758, 762, 152 P.3d 629, 633 (Ct. App. 2006). This Court has long adhered to the proposition that tactical or strategic decisions of trial counsel will not be second-guessed on appeal unless those decisions are based on inadequate preparation, ignorance of relevant law, or other shortcomings capable of objective evaluation. Howard v. State, 126 Idaho 231, 233, 880 P.2d 261, 263 (Ct. App. 1994).

Idaho Code Section 19-4906 authorizes summary dismissal of a petition for post-conviction relief, either pursuant to a motion by a party or upon the court's own initiative, if "it appears from the pleadings, depositions, answers to interrogatories, and admissions and agreements of fact, together with any affidavits submitted, that there is no genuine issue of material fact and the moving party is entitled to judgment as a matter of law." I.C. § 19-4906(c). When considering summary dismissal, the district court must construe disputed facts in the petitioner's favor, but the court is not required to accept either the petitioner's mere conclusory allegations, unsupported by admissible evidence, or the petitioner's conclusions of law. State v. Payne, 146 Idaho 548, 561, 199 P.3d 123, 136 (2008); Roman v. State, 125 Idaho 644, 647, 873 P.2d 898, 901 (Ct. App. 1994). Moreover, because the district court rather than a jury will be the trier of fact in the event of an evidentiary hearing, the district court is not constrained to draw inferences in the petitioner's favor, but is free to arrive at the most probable inferences to be drawn from the evidence. State v. Yakovac, 145 Idaho 437, 444, 180 P.3d 476, 483 (2008); Wolf v. State, 152 Idaho 64, 67, 266 P.3d 1169, 1172 (Ct. App. 2011); Hayes v. State, 146 Idaho 353, 355, 195 P.3d 712, 714 (Ct. App. 2008). Such inferences will not be disturbed on appeal if the uncontroverted evidence is sufficient to justify them. Chavez v. Barrus, 146 Idaho 212, 218, 192 P.3d 1036, 1042 (2008); Hayes, 146 Idaho at 355, 195 P.2d at 714; Farnsworth v. Dairymen's Creamery Ass'n, 125 Idaho 866, 868, 876 P.2d 148, 150 (Ct. App. 1994).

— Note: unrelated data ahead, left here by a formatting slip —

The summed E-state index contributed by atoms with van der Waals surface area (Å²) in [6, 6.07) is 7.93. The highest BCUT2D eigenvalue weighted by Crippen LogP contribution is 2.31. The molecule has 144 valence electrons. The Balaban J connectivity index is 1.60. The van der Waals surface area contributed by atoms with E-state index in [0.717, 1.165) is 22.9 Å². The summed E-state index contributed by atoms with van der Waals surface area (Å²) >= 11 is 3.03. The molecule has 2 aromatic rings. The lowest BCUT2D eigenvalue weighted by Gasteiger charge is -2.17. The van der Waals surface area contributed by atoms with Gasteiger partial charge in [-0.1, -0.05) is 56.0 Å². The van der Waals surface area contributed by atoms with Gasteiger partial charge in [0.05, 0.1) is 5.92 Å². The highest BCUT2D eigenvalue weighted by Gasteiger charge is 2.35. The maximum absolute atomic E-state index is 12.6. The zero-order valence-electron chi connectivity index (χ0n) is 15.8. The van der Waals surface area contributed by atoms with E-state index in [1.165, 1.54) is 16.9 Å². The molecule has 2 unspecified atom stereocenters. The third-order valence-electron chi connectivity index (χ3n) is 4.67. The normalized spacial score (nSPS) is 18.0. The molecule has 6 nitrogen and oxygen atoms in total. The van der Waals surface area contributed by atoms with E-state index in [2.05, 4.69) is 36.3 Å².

Claims may be summarily dismissed if the petitioner's allegations are clearly disproven by the record of the criminal proceedings, if the petitioner has not presented evidence making a prima facie case as to each essential element of the claims, or if the petitioner's allegations do not justify relief as a matter of law. Kelly v. State, 149 Idaho 517, 521, 236 P.3d 1277, 1281 (2010); McKay v. State, 148 Idaho 567, 570, 225 P.3d 700, 703 (2010); DeRushé v. State, 146 Idaho 599, 603, 200 P.3d 1148, 1152 (2009); Charboneau v. State, 144 Idaho 900, 903, 174 P.3d 870, 873 (2007); Berg v. State, 131 Idaho 517, 518, 960 P.2d 738, 739 (1998); Murphy v. State, 143 Idaho 139, 145, 139 P.3d 741, 747 (Ct. App. 2006); Cootz v. State, 129 Idaho 360, 368, 924

P.2d 622, 630 (Ct. App. 1996). Thus, summary dismissal of a claim for post-conviction relief is appropriate when the court can conclude, as a matter of law, that the petitioner is not entitled to relief even with all disputed facts construed in the petitioner's favor. For this reason, summary dismissal of a post-conviction petition may be appropriate even when the State does not controvert the petitioner's evidence. See Payne, 146 Idaho at 561, 199 P.3d at 136; Roman, 125 Idaho at 647, 873 P.2d at 901.

Conversely, if the petition, affidavits, and other evidence supporting the petition allege facts that, if true, would entitle the petitioner to relief, the post-conviction claim may not be summarily dismissed. Charboneau v. State, 140 Idaho 789, 792, 102 P.3d 1108, 1111 (2004); Berg, 131 Idaho at 519, 960 P.2d at 740; Stuart v. State, 118 Idaho 932, 934, 801 P.2d 1283, 1285 (1990); Sheahan v. State, 146 Idaho 101, 104, 190 P.3d 920, 923 (Ct. App. 2008); Roman, 125 Idaho at 647, 873 P.2d at 901. If a genuine issue of material fact is presented, an evidentiary hearing must be conducted to resolve the factual issues. Kelly, 149 Idaho at 521, 236 P.3d at 1281; Payne, 146 Idaho at 561, 199 P.3d at 136; Goodwin, 138 Idaho at 272, 61 P.3d at 629.